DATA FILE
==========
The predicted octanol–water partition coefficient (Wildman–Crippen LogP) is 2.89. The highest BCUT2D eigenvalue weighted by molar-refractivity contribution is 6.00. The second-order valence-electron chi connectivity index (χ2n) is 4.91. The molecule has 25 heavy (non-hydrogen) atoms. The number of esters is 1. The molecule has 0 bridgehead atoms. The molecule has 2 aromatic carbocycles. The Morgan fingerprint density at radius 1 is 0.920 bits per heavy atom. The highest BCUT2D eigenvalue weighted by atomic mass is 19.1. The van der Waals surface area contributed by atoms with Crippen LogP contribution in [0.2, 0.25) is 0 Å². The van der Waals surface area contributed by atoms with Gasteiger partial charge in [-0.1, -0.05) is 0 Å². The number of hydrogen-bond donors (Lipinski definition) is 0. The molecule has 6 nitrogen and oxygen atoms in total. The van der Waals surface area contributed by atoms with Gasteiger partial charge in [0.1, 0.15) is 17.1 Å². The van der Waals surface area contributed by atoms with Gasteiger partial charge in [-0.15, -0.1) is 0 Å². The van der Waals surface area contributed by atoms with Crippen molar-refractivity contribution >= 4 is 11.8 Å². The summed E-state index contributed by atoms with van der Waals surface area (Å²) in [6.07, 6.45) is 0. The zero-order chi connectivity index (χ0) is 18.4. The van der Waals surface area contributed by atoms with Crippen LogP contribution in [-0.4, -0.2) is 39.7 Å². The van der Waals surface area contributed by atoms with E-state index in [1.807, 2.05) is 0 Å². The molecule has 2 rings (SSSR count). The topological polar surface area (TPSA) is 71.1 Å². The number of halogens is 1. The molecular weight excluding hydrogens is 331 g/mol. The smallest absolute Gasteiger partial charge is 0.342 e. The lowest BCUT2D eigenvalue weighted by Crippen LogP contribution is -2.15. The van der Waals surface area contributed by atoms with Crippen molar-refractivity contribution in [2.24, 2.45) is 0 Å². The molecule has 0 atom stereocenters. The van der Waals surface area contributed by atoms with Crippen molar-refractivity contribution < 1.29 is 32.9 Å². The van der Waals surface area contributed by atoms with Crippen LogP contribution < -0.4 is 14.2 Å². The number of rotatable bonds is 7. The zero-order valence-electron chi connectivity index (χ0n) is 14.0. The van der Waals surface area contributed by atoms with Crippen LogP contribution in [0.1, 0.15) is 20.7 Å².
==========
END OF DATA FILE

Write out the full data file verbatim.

The predicted octanol–water partition coefficient (Wildman–Crippen LogP) is 2.89. The highest BCUT2D eigenvalue weighted by molar-refractivity contribution is 6.00. The second-order valence-electron chi connectivity index (χ2n) is 4.91. The molecule has 25 heavy (non-hydrogen) atoms. The number of esters is 1. The molecule has 0 bridgehead atoms. The molecule has 2 aromatic carbocycles. The Morgan fingerprint density at radius 1 is 0.920 bits per heavy atom. The highest BCUT2D eigenvalue weighted by atomic mass is 19.1. The van der Waals surface area contributed by atoms with Crippen LogP contribution in [0.2, 0.25) is 0 Å². The van der Waals surface area contributed by atoms with Gasteiger partial charge in [-0.1, -0.05) is 0 Å². The number of hydrogen-bond donors (Lipinski definition) is 0. The molecule has 6 nitrogen and oxygen atoms in total. The van der Waals surface area contributed by atoms with Gasteiger partial charge in [0.1, 0.15) is 17.1 Å². The van der Waals surface area contributed by atoms with Gasteiger partial charge in [-0.15, -0.1) is 0 Å². The van der Waals surface area contributed by atoms with Crippen molar-refractivity contribution >= 4 is 11.8 Å². The summed E-state index contributed by atoms with van der Waals surface area (Å²) in [6.07, 6.45) is 0. The zero-order chi connectivity index (χ0) is 18.4. The van der Waals surface area contributed by atoms with Crippen LogP contribution in [-0.4, -0.2) is 39.7 Å². The van der Waals surface area contributed by atoms with E-state index in [1.807, 2.05) is 0 Å². The molecule has 2 rings (SSSR count). The topological polar surface area (TPSA) is 71.1 Å². The number of halogens is 1. The molecular weight excluding hydrogens is 331 g/mol. The smallest absolute Gasteiger partial charge is 0.342 e. The lowest BCUT2D eigenvalue weighted by Crippen LogP contribution is -2.15. The van der Waals surface area contributed by atoms with Crippen molar-refractivity contribution in [2.24, 2.45) is 0 Å². The molecule has 0 atom stereocenters. The van der Waals surface area contributed by atoms with Crippen molar-refractivity contribution < 1.29 is 32.9 Å². The van der Waals surface area contributed by atoms with Crippen LogP contribution < -0.4 is 14.2 Å². The number of rotatable bonds is 7. The zero-order valence-electron chi connectivity index (χ0n) is 14.0. The van der Waals surface area contributed by atoms with Crippen LogP contribution in [0.1, 0.15) is 20.7 Å².